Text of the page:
Signage on every door details visitor restrictions. Soranne Floarea/The Free Press

Elk Valley seniors aren’t alone in facing COVID-19

A number of services have popped up throughout town to support seniors during the pandemic

With elderly residents being especially vulnerable to COVID-19, local senior support services have sprouted, while various changes have been made to residential homes and grocery stores.

Cottonwood Tree, a health and holistic centre in Fernie, launched their Adopt a Granny or Gramp program in an effort to reduce feelings of isolation for seniors. In this program, members of the community are matched with seniors to provide them with no contact support during what can be a difficult time for certain residents. The adopter is required to call their paired senior daily, to ensure they are doing well, in addition to following through with facilitating any requests for help. In addition, Cottonwood Tree will be absorbing all credit card charges for groceries purchased there.

This being said, the Adopt a Granny or Gramp program is not meant to replace medical services. According to Mercedes Polewski, a representative from the Cottonwood Tree, this initiative was simply created to support seniors, and relieve the stress they may feel at this time.

“A young person in the community that will check in on you every day is such a comfort…a lot of seniors lived in social isolation before the virus; it’s only worse now. “While before they could go into the common area and meet with some of the other seniors, now all of that has stopped…I think the program will help first and foremost psychologically, which is so important,” said Polewski.

To get involved as either an adopter or adoptee, call Polewski at 250-423-8081 or 250-423-1734, email Cottonwood Tree at don@cottonwoodtree.ca, or pick up an application form from their downtown location.

For many seniors, mandatory isolation takes them away from their support systems. With locations where they used to congregate and socialize either closed or deemed dangerous, elders may be experiencing a difficult adjustment.

“This can be a hard time for seniors, especially those who were isolated to begin with. For many, the Seniors Centre was their home away from home, where they could socialize and meet up with one another,” said Jim Booth, president of the Fernie Seniors Centre. “Everybody should be doing what they’re supposed to be doing right now, paying attention to medical advisories, social distancing, and washing hands. The sooner they do, the sooner we can get back to our normal lives.”

Although many senior citizens are struggling with the social isolation aspect of this virus, many are also struggling to have their basic needs met. Several stores in town that provide vital goods like groceries and medications are stepping up to help.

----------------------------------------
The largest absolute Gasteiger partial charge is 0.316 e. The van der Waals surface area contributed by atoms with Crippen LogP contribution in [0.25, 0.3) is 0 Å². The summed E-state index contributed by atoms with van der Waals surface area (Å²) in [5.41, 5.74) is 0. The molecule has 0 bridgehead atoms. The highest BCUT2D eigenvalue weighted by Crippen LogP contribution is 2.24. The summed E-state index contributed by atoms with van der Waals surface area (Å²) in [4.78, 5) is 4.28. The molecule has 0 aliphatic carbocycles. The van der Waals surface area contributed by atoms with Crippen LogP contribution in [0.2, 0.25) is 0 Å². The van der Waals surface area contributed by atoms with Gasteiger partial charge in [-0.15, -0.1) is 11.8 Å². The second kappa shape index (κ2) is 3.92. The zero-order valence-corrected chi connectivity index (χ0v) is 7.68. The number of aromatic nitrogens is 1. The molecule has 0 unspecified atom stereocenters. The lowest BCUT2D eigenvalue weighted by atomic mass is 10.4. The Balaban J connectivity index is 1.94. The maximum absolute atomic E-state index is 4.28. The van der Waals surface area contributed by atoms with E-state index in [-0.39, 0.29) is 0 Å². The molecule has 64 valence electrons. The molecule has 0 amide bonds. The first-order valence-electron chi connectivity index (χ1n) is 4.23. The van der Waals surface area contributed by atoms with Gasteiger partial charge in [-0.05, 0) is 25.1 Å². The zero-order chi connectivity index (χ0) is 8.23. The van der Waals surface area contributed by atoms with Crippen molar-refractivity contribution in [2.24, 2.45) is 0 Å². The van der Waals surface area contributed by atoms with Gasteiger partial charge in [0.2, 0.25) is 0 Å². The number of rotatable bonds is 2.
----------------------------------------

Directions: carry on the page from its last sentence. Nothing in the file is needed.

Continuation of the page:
To provide at risk residents with a safe shopping environment that allows for social distancing, Save On Foods will be open from 7 a.m. to 8 a.m. only for seniors, people with disabilities, and those most vulnerable. Furthermore, Save On Foods is also requesting that their online shopping services only be used by those not able to physically come in, such as seniors, those self isolating, or residents with disabilities. Kevin’s Your Independent Grocer is similarly offering seniors hours from 7 a.m. to 8 a.m. on Tuesdays and Wednesdays, as well as encouraging only seniors between the hours of 8 a.m. and 9 a.m. on all other days.

For seniors living in long term care facilities, there are several stringent measures being put in place to protect their health and wellbeing. Rocky Mountain Village seniors’ lifestyle community has placed hygiene and contact restrictions on their regular operations in an effort to protect their residents. According to a handbook released by Golden Life Management pertaining to the pandemic, the care home will only be granting essential visitors entry, as well as screening all residents and staff for respiratory symptoms.

Rocky Mountain Village will also be following through with meals and recreation activities while implementing social distancing practices. As it stands, residents are prohibited from leaving the residence unless medically necessary, and any grocery needs will be carried out by staff.

Another retirement residence in Fernie, Trinity Lodge, is also on lockdown, as is Lilac Terrace in Sparwood. According to their official Facebook post, Lilac Terrace has been on lockdown since March 20, in an effort to prevent the spread of the virus and to keep their 48 residents safe and healthy.

As a result, no visitors will be allowed to enter the building, however exceptions can be made on a case by case basis. Otherwise, only essential services such as emergency responders will be granted access into the building. If families would like to bring the seniors home during this time, they are free to do so, however they cannot bring the residents back until the lockdown has been lifted.

Although this is a difficult time for everyone, seniors in our community are particularly vulnerable to novel coronavirus and it will take a community effort to keep them safe and healthy, both mentally and physically.



editor@thefreepress.ca

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